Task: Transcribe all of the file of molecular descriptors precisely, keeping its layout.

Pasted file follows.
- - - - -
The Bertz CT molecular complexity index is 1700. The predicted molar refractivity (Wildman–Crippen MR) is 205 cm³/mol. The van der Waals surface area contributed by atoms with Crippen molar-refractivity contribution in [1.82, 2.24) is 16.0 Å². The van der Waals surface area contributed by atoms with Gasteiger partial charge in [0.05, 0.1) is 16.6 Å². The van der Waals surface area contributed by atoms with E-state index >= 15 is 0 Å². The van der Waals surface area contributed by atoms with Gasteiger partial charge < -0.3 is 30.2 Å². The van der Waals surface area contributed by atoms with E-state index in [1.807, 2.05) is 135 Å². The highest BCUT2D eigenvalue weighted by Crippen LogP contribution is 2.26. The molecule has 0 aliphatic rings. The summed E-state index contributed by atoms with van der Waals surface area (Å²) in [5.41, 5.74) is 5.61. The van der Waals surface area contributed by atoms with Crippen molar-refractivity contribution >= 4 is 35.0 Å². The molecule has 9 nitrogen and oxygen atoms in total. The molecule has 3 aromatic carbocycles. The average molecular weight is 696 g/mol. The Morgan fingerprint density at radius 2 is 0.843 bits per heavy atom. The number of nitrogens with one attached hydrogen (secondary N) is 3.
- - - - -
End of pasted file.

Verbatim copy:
The Bertz CT molecular complexity index is 1700. The predicted molar refractivity (Wildman–Crippen MR) is 205 cm³/mol. The van der Waals surface area contributed by atoms with Crippen molar-refractivity contribution in [1.82, 2.24) is 16.0 Å². The van der Waals surface area contributed by atoms with Gasteiger partial charge in [0.05, 0.1) is 16.6 Å². The van der Waals surface area contributed by atoms with E-state index >= 15 is 0 Å². The van der Waals surface area contributed by atoms with Gasteiger partial charge < -0.3 is 30.2 Å². The van der Waals surface area contributed by atoms with E-state index in [1.807, 2.05) is 135 Å². The highest BCUT2D eigenvalue weighted by Crippen LogP contribution is 2.26. The molecule has 0 aliphatic rings. The summed E-state index contributed by atoms with van der Waals surface area (Å²) in [5.41, 5.74) is 5.61. The van der Waals surface area contributed by atoms with Crippen molar-refractivity contribution >= 4 is 35.0 Å². The molecule has 9 nitrogen and oxygen atoms in total. The molecule has 3 aromatic carbocycles. The average molecular weight is 696 g/mol. The Morgan fingerprint density at radius 2 is 0.843 bits per heavy atom. The number of nitrogens with one attached hydrogen (secondary N) is 3.